Quotes from “Self-Knowledge” by Mark Manson

We don’t always control what happens to us. But we always control a) how we interpret what happens to us, and b) how we respond to what happens to us. Therefore, whether we consciously recognize it or not, we are always responsible for our experiences.
A lot of times our problems are not actually problems, but rather symptoms of unhelpful beliefs.
don’t care how many positive thoughts you conjure, what kind of therapies you do, or what kind of New Agey spiritual crap you come up with – negative thoughts and emotions are natural processes of the human brain.
You can’t get away from them. None of us can.
What you CAN do is accept them. Defuse from them. And then act despite them.
Whether we like it or not, we are always taking an active role in what is occurring with ourselves. We are always interpreting the meaning of every moment and every occurrence. We are always creating values about ourselves and others. And we are always choosing our actions based on those values. Always. Whether we realize it or not, we are already choosing our actions. We are already responsible for our negative experiences. We just aren’t always conscious of it.
We don’t always control what happens to us. But we always control a) how we interpret what happens to us, and b) how we respond to what happens to us. Therefore, whether we consciously recognize it or not, we are always responsible for our experiences.
It’s completely counterintuitive – the idea that being responsible for all of the horrible misfortunes that befall us could somehow liberate us from them – but it’s true.
There is a realization from which all potential personal growth emerges. This is the realization that you are responsible for everything you do in your life, no matter the external circumstances.
The next time you feel stupid or insecure, ask yourself if that’s a useful belief to have.
The next time you feel incompetent or like you’re incapable of accomplishing something, ask yourself if that’s a useful belief to have.
The next time you feel unattractive and undesirable, or that a situation is impossible, ask yourself if that’s a useful belief to have.
Because it doesn’t matter what’s true or what’s not. The truth is up for endless debate in most circumstances. So why not debate on the side that helps you?
A lot of times our problems are not actually problems, but rather symptoms of unhelpful beliefs.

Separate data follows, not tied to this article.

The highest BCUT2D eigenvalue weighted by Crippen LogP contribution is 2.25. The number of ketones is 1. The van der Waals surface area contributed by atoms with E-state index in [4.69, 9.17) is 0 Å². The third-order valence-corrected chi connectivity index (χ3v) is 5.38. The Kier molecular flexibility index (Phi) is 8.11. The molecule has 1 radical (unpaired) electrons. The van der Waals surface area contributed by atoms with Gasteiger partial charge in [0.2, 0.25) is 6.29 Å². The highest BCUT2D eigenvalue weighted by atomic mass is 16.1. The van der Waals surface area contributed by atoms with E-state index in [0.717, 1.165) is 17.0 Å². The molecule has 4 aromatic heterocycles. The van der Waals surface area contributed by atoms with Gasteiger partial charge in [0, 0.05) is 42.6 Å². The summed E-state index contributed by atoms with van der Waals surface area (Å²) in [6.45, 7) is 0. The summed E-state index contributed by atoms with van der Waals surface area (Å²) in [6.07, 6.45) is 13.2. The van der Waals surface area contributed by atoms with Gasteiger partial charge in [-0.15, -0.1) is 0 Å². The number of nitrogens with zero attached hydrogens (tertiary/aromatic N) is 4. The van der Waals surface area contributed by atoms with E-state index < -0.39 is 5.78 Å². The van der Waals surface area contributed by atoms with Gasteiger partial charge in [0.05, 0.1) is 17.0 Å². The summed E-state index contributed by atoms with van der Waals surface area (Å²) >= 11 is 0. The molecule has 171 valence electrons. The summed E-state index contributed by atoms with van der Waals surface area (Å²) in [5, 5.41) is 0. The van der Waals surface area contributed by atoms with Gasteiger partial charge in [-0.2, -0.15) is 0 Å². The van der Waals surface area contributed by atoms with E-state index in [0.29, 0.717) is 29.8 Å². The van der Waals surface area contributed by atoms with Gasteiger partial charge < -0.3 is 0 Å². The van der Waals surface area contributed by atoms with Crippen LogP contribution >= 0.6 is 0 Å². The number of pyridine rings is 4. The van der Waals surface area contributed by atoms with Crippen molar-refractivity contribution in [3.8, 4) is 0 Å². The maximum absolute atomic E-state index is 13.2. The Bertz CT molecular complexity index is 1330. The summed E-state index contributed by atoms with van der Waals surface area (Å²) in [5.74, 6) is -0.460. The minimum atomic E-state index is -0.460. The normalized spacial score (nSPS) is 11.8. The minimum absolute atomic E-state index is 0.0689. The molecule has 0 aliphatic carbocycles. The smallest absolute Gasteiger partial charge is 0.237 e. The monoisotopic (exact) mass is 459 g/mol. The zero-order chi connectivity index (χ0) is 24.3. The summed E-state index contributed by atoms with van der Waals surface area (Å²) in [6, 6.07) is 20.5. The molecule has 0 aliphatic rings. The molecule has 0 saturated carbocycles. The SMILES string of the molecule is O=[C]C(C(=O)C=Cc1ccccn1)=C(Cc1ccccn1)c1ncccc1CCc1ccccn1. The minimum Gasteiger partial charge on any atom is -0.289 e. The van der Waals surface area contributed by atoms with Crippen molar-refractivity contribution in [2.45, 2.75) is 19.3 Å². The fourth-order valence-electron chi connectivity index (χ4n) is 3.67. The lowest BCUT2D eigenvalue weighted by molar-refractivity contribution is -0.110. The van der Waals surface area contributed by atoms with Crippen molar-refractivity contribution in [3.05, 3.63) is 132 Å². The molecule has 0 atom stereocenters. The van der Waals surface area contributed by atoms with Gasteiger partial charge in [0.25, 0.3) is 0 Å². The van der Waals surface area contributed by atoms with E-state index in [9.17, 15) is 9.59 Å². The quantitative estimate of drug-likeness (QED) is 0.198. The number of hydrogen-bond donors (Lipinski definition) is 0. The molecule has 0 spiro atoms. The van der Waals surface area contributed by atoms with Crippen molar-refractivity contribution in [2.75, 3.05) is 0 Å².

It doesn’t matter whether a belief is true or not; what matters is whether it’s helpful.
I’ve run into similar debilitating biases in men when it comes to race, height, money and even their personalities. In all cases, they sabotage themselves with their poor beliefs.
I’ve sat and had engaging, interesting two-hour conversations with men who honestly told me that people didn’t like them because they couldn’t engage them in conversations well enough.
How you perceive the above story, or any other story for that matter, depends on the beliefs you choose to accept.
Kind of like the glass half full, glass half empty thing.
Anyone who’s spent enough time on the internet knows that just about anything can be debated.
Language is very powerful. Notice when you disidentify from these emotions and thoughts in this way it 1) implies that they’re temporary states, and not permanent conditions and 2) forces you to take responsibility for them . They’re nobody’s fault, they just are.
These days I’m often able to sit down and write 5,000 words or more in a single day. I still feel the same anxiety. I still hear the same thoughts (“I need to eat first,” “I should take a nap,” “I’m not in a writing mood right now.”)
But now instead of identifying with these thoughts, I acknowledge them:
“I feel nervousness about writing today.”
“I have the thought that I need to eat first.”
“I have the thought that I need to take a nap first.”
And that’s actually where most of our suffering comes from – not from the negative emotions themselves, but from the fact that we’re helpless from getting sucked into the negative emotions.
A lot of times our problems are not actually problems, but rather symptoms of unhelpful beliefs.
Whether we like it or not, we are always taking an active role in what is occurring with ourselves. We are always interpreting the meaning of every moment and every occurrence. We are always creating values about ourselves and others. And we are always choosing our actions based on those values. Always. Whether we realize it or not, we are already choosing our actions. We are already responsible for our negative experiences. We just aren’t always conscious of it.
We don’t always control what happens to us. But we always control a) how we interpret what happens to us, and b) how we respond to what happens to us.
Values must be cultivated, consciously tried and tested and steeled by experience. Values are worthless if they don’t contain some sort of real-world manifestation, some tangible benefit in the form of positive experience.
Yes, these experiences still hurt like a motherfucker. But negative experiences are part of life . The question is not whether or not we have them but what we do with them.
Responsibility allows us to leverage our pain for empowerment, to transmute our suffering into strength, our loss into opportunity.
It’s that simple choice to take responsibility for ourselves and our own values that allows us to feel in control of everything that happens to us. It allows us to transform our negative experiences into empowering experiences. It’s completely counterintuitive – the idea that being responsible for all of the horrible misfortunes that befall us could somehow liberate us from them – but it’s true. Our responsibility for ourselves unleashes a deeper fulfillment by allowing us to construe whatever we confront into a value that fulfills our needs
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